I'm currently working on my MPH&TM (tropical medicine). In 2000 I completed a diploma in tropical medicine at Tulane and spent a year volunteering in Ethiopia. I plan to go back to Africa when I finish my MPH.
You really don't need an MPH to do some of the things you've mentioned, but if I didn't think it was a good idea, I wouldn't be here now.
You might want to look into Doctors Without Borders and other NGOs if you're interested in relatively short-term assignments. There are a lot of NGOs that you can volunteer with, but many of them expect you to pay your own way.
If you're interested in working on an Indian reservation, look no further than Indian Health Services (www.ihs.gov
), it's a branch of the DHHS. I've looked into it, and as I recall, there are great benefits, but my heart is in Africa.
As far as the scope of practice of practice of nurses in international health, I can tell you that in Africa there is a severe shortage of doctors, so much of the work usually done by MDs is delegated to non-medical personnel. In Ethiopia, nurses are the senior staff of health centers. Nurses diagnose, prescribe, and treat. I was once asked if I wanted to do an LP. I declined, but Ethiopian nurses, with far less training than we have in the U.S., are trained to perform that and other tasks usually performed by MDs in this country.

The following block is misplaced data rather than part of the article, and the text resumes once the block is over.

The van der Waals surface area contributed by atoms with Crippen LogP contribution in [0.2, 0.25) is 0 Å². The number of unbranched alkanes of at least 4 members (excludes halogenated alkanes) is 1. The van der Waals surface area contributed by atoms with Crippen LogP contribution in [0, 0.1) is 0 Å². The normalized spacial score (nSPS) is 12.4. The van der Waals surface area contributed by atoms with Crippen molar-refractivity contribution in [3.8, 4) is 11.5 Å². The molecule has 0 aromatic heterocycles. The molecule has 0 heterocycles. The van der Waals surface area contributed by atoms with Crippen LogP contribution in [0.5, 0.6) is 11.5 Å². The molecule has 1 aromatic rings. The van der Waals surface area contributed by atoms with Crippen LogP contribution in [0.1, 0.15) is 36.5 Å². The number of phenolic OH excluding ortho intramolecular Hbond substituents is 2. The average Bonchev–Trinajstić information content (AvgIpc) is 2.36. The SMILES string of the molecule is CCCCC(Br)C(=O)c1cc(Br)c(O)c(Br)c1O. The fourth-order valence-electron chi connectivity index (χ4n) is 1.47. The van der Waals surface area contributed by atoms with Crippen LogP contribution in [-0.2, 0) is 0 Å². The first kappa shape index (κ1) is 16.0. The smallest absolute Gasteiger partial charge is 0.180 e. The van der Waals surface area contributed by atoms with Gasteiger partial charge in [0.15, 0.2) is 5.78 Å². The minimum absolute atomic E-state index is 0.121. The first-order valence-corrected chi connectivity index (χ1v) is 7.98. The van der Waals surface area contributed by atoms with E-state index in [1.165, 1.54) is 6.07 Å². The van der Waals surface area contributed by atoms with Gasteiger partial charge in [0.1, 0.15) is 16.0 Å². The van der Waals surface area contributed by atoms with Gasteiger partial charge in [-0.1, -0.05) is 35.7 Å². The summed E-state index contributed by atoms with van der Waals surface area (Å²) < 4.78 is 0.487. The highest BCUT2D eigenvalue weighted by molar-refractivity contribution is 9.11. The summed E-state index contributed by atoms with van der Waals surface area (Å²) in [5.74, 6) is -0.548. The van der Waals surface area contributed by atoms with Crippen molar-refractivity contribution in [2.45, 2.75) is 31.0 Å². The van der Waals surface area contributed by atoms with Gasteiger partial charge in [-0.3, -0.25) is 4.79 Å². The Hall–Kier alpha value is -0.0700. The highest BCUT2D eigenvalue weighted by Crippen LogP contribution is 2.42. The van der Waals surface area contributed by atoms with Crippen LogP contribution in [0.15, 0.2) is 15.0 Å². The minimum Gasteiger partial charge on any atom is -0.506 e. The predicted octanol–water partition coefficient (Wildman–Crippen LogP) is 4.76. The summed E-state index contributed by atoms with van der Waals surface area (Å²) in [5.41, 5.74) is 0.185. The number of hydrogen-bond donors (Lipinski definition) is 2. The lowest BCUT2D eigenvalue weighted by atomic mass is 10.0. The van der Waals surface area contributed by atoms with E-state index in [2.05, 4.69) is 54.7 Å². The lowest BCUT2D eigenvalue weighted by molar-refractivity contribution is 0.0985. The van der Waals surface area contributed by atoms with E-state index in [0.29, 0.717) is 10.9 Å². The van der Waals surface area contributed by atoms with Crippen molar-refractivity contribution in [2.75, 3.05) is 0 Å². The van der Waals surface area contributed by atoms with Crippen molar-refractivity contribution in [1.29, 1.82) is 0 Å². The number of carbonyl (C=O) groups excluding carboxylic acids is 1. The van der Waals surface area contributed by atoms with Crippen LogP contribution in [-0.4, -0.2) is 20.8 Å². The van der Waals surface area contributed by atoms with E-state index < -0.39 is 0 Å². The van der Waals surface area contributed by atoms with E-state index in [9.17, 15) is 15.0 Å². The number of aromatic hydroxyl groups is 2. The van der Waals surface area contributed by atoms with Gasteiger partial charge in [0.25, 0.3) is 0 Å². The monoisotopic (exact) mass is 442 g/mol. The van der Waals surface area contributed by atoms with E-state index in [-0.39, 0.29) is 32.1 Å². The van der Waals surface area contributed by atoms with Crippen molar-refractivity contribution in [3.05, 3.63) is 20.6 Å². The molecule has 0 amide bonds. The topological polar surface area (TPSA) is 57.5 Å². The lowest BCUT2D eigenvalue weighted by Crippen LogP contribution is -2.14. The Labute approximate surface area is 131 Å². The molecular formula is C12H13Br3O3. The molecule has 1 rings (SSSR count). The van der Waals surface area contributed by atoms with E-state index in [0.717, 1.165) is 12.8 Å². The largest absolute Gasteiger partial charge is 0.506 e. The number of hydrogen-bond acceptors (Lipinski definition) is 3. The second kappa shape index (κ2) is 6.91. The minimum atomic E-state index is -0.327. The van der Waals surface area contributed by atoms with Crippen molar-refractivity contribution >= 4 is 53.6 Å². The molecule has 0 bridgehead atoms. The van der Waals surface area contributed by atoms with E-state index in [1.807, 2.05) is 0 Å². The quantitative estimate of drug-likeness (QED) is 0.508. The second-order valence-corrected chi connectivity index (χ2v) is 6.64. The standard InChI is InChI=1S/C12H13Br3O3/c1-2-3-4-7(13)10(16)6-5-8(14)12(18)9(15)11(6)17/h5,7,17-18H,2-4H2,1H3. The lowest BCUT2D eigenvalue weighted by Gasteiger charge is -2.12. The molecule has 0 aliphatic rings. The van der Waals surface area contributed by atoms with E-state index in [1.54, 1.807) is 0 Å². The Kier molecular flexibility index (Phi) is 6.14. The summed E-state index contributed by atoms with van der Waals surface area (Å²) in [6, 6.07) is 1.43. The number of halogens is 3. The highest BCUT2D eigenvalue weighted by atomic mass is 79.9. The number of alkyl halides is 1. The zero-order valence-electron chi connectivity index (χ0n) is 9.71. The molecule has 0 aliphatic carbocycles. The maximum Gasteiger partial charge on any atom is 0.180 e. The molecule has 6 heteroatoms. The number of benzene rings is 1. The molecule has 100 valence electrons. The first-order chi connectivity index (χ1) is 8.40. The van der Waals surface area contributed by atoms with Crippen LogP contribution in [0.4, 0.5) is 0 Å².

If you decide to go with a smaller NGO, make sure your job description is well described. I worked for a small NGO and there was a lot of friction between the expatriate MDs and me - they perceived themselves to be my superiors and tried to assign a lot of scut work to me because I was "just a nurse." That wasn't my job, and they thought that what they wanted me to do took precedence over what I had been sent there to do.
I applaud you for wanting to go into international health. I suspect without an MPH you'll probably have to prove yourself by doing volunteer work before you can find a paying gig.
Where do you live? There are some good school of international health in the U.S. I lived in Seattle, but returned to Tulane for the tropical medicine program. Once my wife and I moved here, U.S. New & World Reports rated the University of Washington as one of the best schools of international health in the U.S., with a much higher rating than Tulane! I love New Orleans, and this semester I'm taking the malaria course at Tulane, so I'm glad I'm back.
Good luck, and let me know what you end up doing.